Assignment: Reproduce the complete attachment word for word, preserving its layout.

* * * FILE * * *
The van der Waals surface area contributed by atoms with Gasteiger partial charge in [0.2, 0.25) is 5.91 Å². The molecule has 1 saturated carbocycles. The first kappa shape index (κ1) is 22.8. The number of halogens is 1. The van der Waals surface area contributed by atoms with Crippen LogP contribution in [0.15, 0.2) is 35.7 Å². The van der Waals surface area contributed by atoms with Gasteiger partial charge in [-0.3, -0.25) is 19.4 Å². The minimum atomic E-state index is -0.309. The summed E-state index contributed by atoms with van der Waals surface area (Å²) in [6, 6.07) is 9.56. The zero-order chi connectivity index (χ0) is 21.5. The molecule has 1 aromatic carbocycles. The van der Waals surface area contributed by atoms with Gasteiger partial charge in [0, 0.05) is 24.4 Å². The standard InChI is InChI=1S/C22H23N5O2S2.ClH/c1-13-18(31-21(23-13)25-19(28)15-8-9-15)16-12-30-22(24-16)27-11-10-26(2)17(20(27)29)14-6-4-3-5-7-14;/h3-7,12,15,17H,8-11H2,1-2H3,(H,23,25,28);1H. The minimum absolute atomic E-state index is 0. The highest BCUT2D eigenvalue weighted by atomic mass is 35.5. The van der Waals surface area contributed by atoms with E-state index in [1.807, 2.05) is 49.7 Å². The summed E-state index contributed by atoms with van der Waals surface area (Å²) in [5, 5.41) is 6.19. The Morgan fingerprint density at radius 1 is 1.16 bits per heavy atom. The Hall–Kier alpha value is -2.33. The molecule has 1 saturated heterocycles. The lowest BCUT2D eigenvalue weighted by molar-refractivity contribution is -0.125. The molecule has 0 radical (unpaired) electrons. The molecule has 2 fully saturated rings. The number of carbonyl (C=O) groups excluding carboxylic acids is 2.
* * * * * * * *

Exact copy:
The van der Waals surface area contributed by atoms with Gasteiger partial charge in [0.2, 0.25) is 5.91 Å². The molecule has 1 saturated carbocycles. The first kappa shape index (κ1) is 22.8. The number of halogens is 1. The van der Waals surface area contributed by atoms with Crippen LogP contribution in [0.15, 0.2) is 35.7 Å². The van der Waals surface area contributed by atoms with Gasteiger partial charge in [-0.3, -0.25) is 19.4 Å². The minimum atomic E-state index is -0.309. The summed E-state index contributed by atoms with van der Waals surface area (Å²) in [6, 6.07) is 9.56. The zero-order chi connectivity index (χ0) is 21.5. The molecule has 1 aromatic carbocycles. The van der Waals surface area contributed by atoms with Gasteiger partial charge in [0, 0.05) is 24.4 Å². The standard InChI is InChI=1S/C22H23N5O2S2.ClH/c1-13-18(31-21(23-13)25-19(28)15-8-9-15)16-12-30-22(24-16)27-11-10-26(2)17(20(27)29)14-6-4-3-5-7-14;/h3-7,12,15,17H,8-11H2,1-2H3,(H,23,25,28);1H. The minimum absolute atomic E-state index is 0. The highest BCUT2D eigenvalue weighted by atomic mass is 35.5. The van der Waals surface area contributed by atoms with E-state index in [1.807, 2.05) is 49.7 Å². The summed E-state index contributed by atoms with van der Waals surface area (Å²) in [5, 5.41) is 6.19. The Morgan fingerprint density at radius 1 is 1.16 bits per heavy atom. The Hall–Kier alpha value is -2.33. The molecule has 1 saturated heterocycles. The lowest BCUT2D eigenvalue weighted by molar-refractivity contribution is -0.125. The molecule has 0 radical (unpaired) electrons. The molecule has 2 fully saturated rings. The number of carbonyl (C=O) groups excluding carboxylic acids is 2.